5. Hal Blaine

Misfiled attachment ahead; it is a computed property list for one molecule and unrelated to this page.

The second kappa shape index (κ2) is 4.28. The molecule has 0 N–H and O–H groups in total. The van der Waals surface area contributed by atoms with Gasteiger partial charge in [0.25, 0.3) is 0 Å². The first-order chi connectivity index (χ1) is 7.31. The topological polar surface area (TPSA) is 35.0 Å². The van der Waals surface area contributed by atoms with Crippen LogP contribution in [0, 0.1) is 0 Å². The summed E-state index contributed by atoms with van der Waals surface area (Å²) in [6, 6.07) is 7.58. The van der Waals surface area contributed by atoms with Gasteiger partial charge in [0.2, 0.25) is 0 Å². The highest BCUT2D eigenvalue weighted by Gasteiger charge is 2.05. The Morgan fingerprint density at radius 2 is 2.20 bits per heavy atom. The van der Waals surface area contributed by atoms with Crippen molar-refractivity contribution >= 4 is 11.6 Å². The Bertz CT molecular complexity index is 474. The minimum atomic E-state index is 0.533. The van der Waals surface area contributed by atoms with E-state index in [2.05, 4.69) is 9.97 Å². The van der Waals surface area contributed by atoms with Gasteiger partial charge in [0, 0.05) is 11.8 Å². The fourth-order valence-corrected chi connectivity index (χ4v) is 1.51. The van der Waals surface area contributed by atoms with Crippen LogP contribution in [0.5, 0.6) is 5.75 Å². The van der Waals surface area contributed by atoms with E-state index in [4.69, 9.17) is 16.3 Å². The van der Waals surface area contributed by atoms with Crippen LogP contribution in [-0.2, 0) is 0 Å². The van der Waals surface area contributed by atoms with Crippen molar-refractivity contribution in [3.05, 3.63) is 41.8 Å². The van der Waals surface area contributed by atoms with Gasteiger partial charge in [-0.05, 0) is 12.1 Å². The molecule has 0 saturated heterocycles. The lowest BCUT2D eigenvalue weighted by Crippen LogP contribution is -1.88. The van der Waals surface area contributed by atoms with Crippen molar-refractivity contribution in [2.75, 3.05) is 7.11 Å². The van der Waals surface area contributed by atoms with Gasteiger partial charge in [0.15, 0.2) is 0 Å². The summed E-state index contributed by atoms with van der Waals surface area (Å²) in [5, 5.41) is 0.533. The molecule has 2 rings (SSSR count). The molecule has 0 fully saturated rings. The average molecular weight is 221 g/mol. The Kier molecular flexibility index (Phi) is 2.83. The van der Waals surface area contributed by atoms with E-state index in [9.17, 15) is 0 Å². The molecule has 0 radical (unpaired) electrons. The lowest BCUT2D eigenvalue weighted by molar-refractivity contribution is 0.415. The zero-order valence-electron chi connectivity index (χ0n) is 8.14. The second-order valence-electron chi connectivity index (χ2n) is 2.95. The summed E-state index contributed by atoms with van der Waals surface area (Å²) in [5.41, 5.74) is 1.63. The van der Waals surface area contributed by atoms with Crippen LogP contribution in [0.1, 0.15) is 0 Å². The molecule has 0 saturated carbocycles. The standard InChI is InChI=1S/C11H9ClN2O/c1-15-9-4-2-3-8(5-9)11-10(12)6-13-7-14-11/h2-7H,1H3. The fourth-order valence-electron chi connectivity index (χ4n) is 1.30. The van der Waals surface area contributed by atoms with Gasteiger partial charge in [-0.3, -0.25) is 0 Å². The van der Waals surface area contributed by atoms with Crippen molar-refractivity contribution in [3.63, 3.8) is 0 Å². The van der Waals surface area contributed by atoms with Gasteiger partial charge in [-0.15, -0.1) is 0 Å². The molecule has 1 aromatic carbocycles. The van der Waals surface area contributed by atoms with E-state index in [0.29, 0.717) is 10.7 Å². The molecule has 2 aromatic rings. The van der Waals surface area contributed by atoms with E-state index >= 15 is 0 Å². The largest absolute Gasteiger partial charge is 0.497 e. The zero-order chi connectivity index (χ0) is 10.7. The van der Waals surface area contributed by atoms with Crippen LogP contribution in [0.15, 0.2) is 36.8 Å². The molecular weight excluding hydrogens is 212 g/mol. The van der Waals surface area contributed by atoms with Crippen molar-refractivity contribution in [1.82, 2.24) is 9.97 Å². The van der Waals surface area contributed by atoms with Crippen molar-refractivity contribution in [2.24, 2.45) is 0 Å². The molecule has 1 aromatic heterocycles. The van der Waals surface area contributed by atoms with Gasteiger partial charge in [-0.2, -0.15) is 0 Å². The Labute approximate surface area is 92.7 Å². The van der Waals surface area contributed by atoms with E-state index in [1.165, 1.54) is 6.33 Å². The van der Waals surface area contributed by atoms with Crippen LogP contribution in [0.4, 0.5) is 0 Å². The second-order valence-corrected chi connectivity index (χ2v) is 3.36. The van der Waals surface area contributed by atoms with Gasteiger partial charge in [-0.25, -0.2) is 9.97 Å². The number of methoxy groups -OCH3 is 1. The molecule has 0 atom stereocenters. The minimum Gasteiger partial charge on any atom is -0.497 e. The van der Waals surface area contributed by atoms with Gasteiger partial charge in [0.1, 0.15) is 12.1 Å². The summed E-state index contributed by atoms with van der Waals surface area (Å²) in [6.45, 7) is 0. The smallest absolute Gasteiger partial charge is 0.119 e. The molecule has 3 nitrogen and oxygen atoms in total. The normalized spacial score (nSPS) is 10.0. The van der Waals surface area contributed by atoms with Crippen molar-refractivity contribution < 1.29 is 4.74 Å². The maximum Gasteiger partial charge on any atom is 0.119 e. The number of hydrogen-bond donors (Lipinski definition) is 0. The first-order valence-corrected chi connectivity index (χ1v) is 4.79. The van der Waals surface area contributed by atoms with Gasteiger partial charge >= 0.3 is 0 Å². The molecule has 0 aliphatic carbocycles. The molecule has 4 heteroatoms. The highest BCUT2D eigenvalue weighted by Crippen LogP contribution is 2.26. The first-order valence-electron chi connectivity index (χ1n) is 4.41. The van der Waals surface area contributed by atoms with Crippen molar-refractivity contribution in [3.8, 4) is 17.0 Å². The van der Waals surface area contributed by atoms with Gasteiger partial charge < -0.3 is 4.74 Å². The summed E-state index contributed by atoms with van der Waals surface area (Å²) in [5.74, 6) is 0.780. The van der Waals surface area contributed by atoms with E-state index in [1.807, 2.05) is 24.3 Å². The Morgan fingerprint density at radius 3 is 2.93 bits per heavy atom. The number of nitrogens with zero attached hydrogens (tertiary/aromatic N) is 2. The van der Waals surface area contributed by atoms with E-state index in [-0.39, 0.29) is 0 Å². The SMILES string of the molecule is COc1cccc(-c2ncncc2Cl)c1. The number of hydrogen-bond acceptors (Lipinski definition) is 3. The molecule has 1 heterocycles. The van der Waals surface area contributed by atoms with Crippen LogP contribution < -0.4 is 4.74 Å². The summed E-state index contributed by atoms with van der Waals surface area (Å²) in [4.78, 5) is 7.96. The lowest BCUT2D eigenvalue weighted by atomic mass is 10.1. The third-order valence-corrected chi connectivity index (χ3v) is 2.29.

"If Hal Blaine had played drums only on the Ronettes' "Be My Baby," his name would still be uttered with reverence," Max Weinberg once said. But the drummer born Harold Simon Belsky did so much more, recording with Sinatra, the Beach Boys, Elvis and the Supremes, to name just a few. Leader of the Wrecking Crew, the group of L.A. session players that dominated the studio scene in the Sixties and Seventies, Blaine is the most recorded drummer in history. (He lost count of his titles around the 35,000 mark, but among those are 150 Top 10 hits and 40 Number Ones.) As the percussionist behind Phil Spector's "Wall Of Sound," Blaine laid down one of the most recognizable beats in popular music, but Blaine's true legacy is his chameleon-like adaptability to any session – and not only behind a conventional kit. For the Beach Boys' "Caroline, No," he banged Sparkletts water jugs, and on Simon & Garfunkel's "Bridge Over Troubled Water," he dragged tire chains across a concrete floor. "I'm not a flashy drummer," he reflected. "I wanted to be a great accompanist." Mission accomplished.